Airbnb announced that by the end of this year, we will have reached a landmark cumulative US$ 2 billion in tourism-related taxes that have been collected and remitted to local governments on behalf of the global host community over the past four years.
Over 400 agreements with local, state, territorial and national governments around the world have streamlined and facilitated tax collection for hosts, most of whom are sharing their homes for extra income and may not be equipped for complex accounting processes. Voluntary Tax Collection agreements are in place in jurisdictions in the US, Canada, Latin America, and Europe.
In the US, Airbnb collects tourist taxes on behalf of hosts in thousands of jurisdictions. In practical terms, 72 percent of bookings made for Airbnb listings in the US are already covered by collection and remittance of tourism or hotel taxes — that’s almost three in every four reservations. Airbnb is collecting these taxes in nearly every top US city, including Los Angeles, Chicago, San Francisco, Washington, among others. And the company is committed to increasing this number, including by supporting legislation in New York that would permit collection and remittance of this tax.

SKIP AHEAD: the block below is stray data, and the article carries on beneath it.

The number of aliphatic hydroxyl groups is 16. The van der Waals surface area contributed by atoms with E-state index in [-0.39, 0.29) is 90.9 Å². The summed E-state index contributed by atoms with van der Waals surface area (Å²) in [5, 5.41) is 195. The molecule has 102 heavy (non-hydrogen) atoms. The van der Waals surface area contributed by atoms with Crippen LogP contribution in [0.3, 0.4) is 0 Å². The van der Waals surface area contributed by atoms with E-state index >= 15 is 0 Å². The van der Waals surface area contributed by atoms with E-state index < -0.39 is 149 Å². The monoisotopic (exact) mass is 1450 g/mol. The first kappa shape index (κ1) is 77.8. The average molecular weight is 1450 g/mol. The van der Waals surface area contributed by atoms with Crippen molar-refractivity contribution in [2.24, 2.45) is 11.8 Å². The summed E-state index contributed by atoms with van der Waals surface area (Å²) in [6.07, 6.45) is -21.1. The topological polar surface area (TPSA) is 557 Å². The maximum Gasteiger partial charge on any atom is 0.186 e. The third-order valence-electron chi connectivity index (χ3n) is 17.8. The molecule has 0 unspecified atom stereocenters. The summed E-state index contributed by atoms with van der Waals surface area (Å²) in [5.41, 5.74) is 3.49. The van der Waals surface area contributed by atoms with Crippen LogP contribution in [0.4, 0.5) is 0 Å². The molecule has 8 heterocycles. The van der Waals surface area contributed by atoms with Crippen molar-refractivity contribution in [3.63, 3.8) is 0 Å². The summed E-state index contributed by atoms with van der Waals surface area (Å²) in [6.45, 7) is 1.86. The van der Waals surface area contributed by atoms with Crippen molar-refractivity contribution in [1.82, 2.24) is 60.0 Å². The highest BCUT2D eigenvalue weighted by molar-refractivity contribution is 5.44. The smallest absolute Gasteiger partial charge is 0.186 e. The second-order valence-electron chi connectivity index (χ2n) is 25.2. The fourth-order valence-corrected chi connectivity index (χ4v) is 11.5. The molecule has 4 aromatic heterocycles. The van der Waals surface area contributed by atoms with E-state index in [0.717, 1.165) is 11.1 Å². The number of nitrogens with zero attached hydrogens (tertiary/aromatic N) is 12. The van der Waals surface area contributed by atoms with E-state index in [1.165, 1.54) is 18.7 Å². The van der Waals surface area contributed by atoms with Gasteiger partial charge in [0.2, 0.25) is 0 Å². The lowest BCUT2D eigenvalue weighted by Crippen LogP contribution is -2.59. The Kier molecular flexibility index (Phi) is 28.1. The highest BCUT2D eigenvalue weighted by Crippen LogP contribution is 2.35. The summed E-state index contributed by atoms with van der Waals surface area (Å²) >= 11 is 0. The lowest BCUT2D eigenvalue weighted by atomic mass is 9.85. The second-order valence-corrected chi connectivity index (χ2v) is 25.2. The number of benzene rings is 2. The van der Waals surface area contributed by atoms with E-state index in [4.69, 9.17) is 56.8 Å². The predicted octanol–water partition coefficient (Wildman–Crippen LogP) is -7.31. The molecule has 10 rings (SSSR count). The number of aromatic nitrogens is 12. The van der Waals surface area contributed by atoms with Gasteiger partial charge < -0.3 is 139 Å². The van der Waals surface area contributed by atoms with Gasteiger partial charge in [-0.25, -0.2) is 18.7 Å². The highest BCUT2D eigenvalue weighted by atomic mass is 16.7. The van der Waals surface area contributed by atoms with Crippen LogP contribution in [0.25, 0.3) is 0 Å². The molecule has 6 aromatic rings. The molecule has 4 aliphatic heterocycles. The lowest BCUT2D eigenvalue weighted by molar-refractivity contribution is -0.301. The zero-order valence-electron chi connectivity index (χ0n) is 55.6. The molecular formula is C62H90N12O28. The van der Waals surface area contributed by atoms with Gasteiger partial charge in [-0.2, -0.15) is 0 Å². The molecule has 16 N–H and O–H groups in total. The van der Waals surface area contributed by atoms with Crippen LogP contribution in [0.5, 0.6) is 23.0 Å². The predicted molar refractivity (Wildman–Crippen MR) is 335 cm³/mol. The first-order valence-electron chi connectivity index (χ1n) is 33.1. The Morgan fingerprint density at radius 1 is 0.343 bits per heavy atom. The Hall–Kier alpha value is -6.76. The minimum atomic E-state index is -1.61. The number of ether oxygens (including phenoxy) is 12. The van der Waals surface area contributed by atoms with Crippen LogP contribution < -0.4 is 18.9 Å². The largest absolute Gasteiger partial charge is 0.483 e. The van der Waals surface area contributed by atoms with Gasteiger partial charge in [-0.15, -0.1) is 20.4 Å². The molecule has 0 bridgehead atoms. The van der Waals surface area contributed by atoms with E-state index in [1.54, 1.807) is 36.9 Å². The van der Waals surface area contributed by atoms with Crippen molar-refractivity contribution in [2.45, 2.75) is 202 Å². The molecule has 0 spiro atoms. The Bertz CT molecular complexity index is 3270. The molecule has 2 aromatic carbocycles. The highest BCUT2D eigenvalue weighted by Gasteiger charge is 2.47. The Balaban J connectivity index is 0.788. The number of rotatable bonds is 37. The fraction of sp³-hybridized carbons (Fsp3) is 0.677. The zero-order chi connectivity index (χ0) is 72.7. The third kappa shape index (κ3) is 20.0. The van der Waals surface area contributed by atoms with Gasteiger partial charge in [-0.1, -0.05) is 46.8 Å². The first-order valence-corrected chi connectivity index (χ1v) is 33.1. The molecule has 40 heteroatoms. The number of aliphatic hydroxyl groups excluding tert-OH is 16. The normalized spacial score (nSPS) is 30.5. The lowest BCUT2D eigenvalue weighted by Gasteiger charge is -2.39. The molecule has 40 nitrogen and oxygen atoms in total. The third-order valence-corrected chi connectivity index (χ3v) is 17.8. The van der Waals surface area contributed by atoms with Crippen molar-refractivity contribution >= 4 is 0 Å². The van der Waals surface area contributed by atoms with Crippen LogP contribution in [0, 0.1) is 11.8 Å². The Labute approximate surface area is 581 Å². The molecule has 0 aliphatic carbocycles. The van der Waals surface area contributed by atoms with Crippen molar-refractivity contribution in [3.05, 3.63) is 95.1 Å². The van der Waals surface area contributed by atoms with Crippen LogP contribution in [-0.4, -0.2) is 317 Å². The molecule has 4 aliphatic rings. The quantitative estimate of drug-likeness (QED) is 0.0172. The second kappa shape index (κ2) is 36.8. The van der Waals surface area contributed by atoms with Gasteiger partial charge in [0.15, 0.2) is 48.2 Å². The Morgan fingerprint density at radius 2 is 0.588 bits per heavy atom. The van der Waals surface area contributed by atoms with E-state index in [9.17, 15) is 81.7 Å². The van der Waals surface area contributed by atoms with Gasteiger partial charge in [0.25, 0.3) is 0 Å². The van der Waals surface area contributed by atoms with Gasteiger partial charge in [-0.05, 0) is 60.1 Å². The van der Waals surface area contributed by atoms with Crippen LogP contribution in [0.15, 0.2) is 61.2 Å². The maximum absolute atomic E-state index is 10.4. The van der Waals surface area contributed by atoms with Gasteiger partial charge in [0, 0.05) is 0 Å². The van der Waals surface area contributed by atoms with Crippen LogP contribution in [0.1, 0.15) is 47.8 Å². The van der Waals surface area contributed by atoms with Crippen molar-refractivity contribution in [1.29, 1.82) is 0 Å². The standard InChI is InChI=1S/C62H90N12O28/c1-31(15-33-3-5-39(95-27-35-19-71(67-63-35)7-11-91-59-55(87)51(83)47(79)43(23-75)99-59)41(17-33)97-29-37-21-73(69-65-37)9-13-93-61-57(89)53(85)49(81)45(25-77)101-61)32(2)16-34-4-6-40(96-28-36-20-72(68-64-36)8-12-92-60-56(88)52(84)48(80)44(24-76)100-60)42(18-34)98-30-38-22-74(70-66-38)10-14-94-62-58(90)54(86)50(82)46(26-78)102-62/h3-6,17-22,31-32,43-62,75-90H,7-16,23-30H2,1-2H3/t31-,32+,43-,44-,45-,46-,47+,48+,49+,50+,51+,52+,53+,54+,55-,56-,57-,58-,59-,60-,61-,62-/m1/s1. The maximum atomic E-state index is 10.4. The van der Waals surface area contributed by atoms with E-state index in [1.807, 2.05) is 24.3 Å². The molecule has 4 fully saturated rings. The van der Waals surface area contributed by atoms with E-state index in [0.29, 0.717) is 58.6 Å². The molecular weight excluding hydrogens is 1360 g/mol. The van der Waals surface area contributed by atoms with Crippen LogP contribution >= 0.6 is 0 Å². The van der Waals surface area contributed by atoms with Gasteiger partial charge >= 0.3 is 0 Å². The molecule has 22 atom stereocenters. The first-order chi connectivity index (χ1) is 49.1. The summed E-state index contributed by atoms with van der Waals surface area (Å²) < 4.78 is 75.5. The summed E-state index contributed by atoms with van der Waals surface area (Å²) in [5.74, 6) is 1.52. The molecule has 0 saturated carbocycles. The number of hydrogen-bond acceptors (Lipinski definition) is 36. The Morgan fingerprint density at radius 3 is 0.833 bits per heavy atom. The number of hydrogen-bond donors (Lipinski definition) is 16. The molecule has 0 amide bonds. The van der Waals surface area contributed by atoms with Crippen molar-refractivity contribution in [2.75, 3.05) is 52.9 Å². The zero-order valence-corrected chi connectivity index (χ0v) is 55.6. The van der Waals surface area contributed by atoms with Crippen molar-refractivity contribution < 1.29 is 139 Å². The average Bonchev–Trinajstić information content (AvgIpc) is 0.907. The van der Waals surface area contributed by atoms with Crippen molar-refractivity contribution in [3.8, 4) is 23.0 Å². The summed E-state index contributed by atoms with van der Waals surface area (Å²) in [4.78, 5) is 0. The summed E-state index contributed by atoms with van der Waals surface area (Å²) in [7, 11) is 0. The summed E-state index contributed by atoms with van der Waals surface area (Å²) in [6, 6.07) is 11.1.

Many cities in Europe are also covered, including Amsterdam, Florence, Lisbon, and Milan, amongst other cities. In France, our tax collection now covers over 28,000 cities. As an industry leader in this kind of tax collection, Airbnb has simplified the process for hosts and guests while supporting revenue generation for thousands of small and medium cities.
While home-sharing democratizes tourism revenue among locals who would not have otherwise participated in this industry, Airbnb works to actively support these agreements that in turn generate significant funds for cities and states.